Following day surgery (going home the same day as your anaesthesia) you MUST be discharged from hospital into the care of a RESPONSIBLE ADULT who may care for you on the first post-operative night, for your safety. If this is not possible you should stay the first night in hospital.
If you are not required to stay in hospital and wish to go home but have no-one to take you another option is utilising home nursing services that are able to take you home and care for you on the first night. These services need to be organised and paid for in advance.
Yes. It is essential that you have a responsible adult to care for you for at least the first 24 hours including during your transfer from hospital to home if you are discharged the same day as your surgery/ anaesthesia.
Death as a direct cause of anaesthesia is very rare. The incidence in Australia is estimated at 1 in 50,000 to 1 in 80,000 anaesthetics. To put this number into perspective the rate of road related deaths in Australia is between 1 in 10,000 to 1 in 15,000 per year.
Children are frequently unwell with minor coughs and colds, most often surgery can proceed safely.
Children with a significant lower chest infection or fever may be at increased risk of anaesthetic complications. The risk is higher in younger children, when they have a moderate to high fever, asthma, or when there is a smoker in their household.
If your child is unwell inform the surgeon, anaesthetist and/or hospital on the day prior to surgery. Your anaesthetist will decide whether it is safe to proceed or to postpone surgery. Sometimes this decision is not able to be made over the phone, and in this case an assessment will be done on the day of surgery when a consultation and examination of your child can be performed by your anaesthetist.
The decision to postpone surgery is not taken lightly and is only done in the interest of your child’s safety.
The approach taken to anaesthetising a child differs from that in adults. Every effort is made to make the experience of ‘going to sleep’ as pleasant as possible. On most occasions, children will be able to go to sleep breathing through a mask rather than having an injection or needle. A parent or guardian can be with their child as they go to sleep. Young children can sit on their parents lap or lie on the bed while they go to sleep. Your anaesthetist will try their best to engage your child in an open and friendly manner, to put your child at ease. Children can bring a soft toy, comforter or device into the operating room until they fall asleep. After surgery, you will re-join your child in the recovery room as they start to wake.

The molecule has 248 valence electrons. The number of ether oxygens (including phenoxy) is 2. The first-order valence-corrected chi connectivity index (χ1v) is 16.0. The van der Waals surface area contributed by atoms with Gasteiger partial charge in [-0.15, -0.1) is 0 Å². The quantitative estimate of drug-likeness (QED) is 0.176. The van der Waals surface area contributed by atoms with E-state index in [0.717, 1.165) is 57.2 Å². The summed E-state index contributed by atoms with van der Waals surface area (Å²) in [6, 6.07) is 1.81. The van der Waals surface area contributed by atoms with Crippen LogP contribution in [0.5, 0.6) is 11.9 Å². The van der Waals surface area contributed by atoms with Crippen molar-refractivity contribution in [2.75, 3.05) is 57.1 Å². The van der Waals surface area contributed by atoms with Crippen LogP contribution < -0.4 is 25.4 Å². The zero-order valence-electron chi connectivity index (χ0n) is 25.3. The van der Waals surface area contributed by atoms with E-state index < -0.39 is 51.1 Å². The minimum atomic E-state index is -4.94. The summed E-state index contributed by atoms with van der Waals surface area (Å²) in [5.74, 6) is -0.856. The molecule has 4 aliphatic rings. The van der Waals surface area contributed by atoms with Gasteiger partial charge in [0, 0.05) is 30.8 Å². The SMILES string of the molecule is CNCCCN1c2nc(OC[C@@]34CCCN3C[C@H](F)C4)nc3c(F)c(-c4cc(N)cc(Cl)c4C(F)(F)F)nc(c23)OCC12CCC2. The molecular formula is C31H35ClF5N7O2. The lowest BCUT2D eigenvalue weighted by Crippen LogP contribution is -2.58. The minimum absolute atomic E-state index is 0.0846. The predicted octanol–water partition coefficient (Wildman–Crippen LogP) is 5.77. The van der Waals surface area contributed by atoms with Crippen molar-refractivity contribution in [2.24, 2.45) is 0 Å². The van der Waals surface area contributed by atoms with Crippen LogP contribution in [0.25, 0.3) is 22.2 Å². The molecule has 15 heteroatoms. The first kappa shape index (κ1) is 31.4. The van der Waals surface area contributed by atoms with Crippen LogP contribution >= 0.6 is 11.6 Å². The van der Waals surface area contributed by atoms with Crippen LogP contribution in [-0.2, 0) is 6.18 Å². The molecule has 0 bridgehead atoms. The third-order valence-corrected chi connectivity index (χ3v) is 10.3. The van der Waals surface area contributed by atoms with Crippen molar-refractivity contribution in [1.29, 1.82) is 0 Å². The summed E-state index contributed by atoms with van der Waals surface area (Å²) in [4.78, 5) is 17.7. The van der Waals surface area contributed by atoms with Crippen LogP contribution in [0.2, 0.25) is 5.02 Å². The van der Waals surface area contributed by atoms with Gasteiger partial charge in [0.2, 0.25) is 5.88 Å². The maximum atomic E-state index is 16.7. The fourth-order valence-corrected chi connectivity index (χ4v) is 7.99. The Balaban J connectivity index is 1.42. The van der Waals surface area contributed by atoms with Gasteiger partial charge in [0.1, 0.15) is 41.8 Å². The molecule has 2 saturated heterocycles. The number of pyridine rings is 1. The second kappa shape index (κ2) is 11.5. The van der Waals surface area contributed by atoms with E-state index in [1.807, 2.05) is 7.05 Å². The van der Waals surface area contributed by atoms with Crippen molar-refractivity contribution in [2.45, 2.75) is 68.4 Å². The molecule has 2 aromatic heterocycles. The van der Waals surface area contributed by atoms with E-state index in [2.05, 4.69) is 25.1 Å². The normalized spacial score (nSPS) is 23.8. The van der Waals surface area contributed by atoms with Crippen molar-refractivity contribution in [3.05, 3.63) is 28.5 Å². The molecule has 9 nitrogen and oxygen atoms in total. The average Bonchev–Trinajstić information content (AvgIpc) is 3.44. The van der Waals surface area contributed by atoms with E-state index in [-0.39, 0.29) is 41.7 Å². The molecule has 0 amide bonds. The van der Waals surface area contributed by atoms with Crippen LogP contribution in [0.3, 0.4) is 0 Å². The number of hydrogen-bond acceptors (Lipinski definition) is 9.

Malignant hyperthermia is a rare life-threatening disease that can occur under anaesthesia. It is a reaction that occurs when specific anaesthetic medicines trigger a process within the bodies muscles that result in uncontrolled heating. When untreated MH will most often result in death. Anaesthetists are trained to detect and treat this illness and as a result the survival rate in Australia is very high.
Thankfully, this illness is rare and usually (but not always) hereditary. The risk of genetic susceptibility (the likelihood of having genes that predispose) to Malignant hyperthermia is 1:5000. The likelihood of MH occurring is much less at 1:50000.
If someone in your family or extended family has had Malignant Hyperthermia or has been diagnosed as susceptible, you MUST inform your surgeon and anaesthetist when booking surgery so a plan for a safe ‘trigger free’ anaesthetic, in a suitable location, can be made in advance. When medicines that ‘trigger’ Malignant Hyperthermia are not used the MH reaction is NOT triggered and anaesthesia can proceed safely.